14/06/2017 8:37 AM IST | Updated 24/09/2018 6:54 PM IST

WATCH: ‘Sorry I Drowned’ Is A Powerful Depiction Of A Syrian Refugee’s Goodbye Letter

‘Thank you O sea, for accepting us without a visa or a passport.’

Yannis Behrakis / Reuters

In 2015, an anonymous letter said to be written by a Syrian refugee went viral online. It was allegedly found on the body of a refugee who drowned in the Mediterranean Sea, although this has not been verified. Inspired by this letter, Beirut-based Studio Kawakeb and Médecins Sans Frontières (MSF), created a six-minute animated film, Sorry I Drowned. While we may not know of the truth behind who wrote the letter, we do know that what it depicts is real.

This reality cannot continue.

In 2015 alone, MSF teams on board three search and rescue ships in the Central Mediterranean assisted over 23,000 people in 120 separate rescue interventions. In the Aegean Sea, north of the island of Lesbos, MSF, in partnership with Greenpeace, assisted over 14,000 people crossing from Turkey to Greece. Overall, in 2015, MSF treated more than 100,000 people on the Mediterranean and Aegean Seas and in Greece, Italy and the Balkans.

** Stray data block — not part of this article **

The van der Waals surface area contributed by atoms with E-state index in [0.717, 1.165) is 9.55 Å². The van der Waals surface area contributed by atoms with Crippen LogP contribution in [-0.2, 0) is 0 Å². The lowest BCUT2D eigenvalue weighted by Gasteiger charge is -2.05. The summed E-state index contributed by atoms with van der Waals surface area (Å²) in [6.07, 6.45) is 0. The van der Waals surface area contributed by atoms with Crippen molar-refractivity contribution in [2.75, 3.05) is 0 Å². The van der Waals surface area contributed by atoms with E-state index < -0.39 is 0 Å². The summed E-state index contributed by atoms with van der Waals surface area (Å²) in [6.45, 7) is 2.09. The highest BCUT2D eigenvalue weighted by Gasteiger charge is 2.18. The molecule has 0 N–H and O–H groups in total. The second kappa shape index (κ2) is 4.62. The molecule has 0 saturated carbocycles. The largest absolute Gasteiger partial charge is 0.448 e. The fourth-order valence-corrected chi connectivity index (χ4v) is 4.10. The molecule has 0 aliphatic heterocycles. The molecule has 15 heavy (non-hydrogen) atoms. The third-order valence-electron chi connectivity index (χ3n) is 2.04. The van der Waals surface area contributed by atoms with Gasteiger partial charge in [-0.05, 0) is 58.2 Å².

In 2016, when MSF resumed search and rescue operations in the Mediterranean, MSF international president Joanne Liu said, "As crises and conflicts across the world continue to cause millions of people to flee, the absence of a global solution to the current refugee crisis, and the European states' policies of deterrence, as well their refusal to provide alternatives to the deadly sea crossing, continue to kill thousands. As humanitarians, we again refuse to look on from the shore."

There are more than 60 million people around the world currently displaced from their homes, the highest number since the Second World War. Many are fleeing persecution, poverty and war in their home countries, but are forced by official barriers into underground human-trafficking networks.

According to the United Nations, more than 1500 refugees have already died crossing the sea in 2017. More than 71,000 migrants have travelled across the Mediterranean into Europe in just the first six months of the year. This animated film is a graphic depiction of a letter from a child to a mother, describing what happened as a failure.

The world has catastrophically failed millions of people fleeing war, persecution and despair. Calculating politics won out over moral and legal obligations to offer protection and assistance to those in need. Like a contagious disease, walls, fences and restrictive border measures rampantly spread causing countless thousands of people to die on land or at sea.

Photo gallery The Syrian Refugee Crisis In Numbers See Gallery
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